Numinosity: Darkness And Light
Sometimes images betray unintended information about the human psyche. Benvenuto Cellini had his reasons for creating this image of Jesus Christ crucified almost five hundred years ago. He wasn’t the first of the last to show Christ nude. What is vital today, is that this image has so much to tell us about our human psyche and condition today. That is the power of what I can only say is a numinous image.
A numinous image is one that is more than a recording of a visual fact. If the image takes us deep within ourselves, or out beyond the realm of ordinary life where we can almost touch whatever it is that we call heaven or nirvana, then the image is numinous. Evoking a sense of mystery, holiness, awe, and even the presence of whatever it is that we struggle to name as the creative force of the universe, such images take us out of ourselves and into ourselves. And where it takes us, isn’t always about light. As often as an image takes us to the awe of creation and heaven, an image also makes evident the face of darkness, of fear, of anger, of hell. This image of Christ is not one that would be called acceptable for modern society.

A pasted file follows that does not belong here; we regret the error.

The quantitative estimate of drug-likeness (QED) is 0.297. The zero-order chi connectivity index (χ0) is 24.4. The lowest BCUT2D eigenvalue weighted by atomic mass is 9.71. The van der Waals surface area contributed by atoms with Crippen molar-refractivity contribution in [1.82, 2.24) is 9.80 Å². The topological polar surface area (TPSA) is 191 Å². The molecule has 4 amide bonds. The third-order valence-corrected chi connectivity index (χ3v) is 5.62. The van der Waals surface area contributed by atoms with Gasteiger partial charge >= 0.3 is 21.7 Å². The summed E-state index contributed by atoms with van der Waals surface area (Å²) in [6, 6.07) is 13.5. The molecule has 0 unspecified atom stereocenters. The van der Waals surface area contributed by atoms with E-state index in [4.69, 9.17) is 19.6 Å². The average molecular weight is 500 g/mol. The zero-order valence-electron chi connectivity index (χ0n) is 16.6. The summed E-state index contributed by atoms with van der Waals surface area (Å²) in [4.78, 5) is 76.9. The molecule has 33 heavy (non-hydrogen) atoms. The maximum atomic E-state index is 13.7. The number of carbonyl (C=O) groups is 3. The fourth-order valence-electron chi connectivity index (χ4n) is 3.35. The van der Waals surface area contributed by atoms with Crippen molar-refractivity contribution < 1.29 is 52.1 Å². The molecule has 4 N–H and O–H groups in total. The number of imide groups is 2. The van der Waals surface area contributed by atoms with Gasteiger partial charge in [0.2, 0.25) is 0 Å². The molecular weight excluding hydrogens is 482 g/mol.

An acceptable version of the crucifixion has Jesus wearing a covering such as in this second image. We don’t want our God to be anything like us. God the Father or God the Son, it doesn’t matter. Heaven forbid that there would be any association with out God and human sexuality. Historical accuracy is sacrificed so that we don’t have to face both dark and light faces of what see as love, salvation and the heavenly kingdom which awaits all who earn their right to enter that heavenly kingdom.
The last thing modern people want is for an image of their god to point back at them, to highlight all the darkness and light within them. Rather, this god must save them from their inner darkness, their fear, their dread of the evil they know lurks within them. People unconsciously want a god to save them, and a devil to blame. But, there is more to it than this. The image of a nude Jesus challenges us to shift our notions of purity, of holiness, of what is right and wrong.
Thus, we become wary of numinous images. We become selective, choosing those scenes which evoke a sense of awe such as beautiful sunsets, scenes of gentle and adoring love, scenes of innocence. We reject those images that cause us unease, stripping them of their power in any way we can.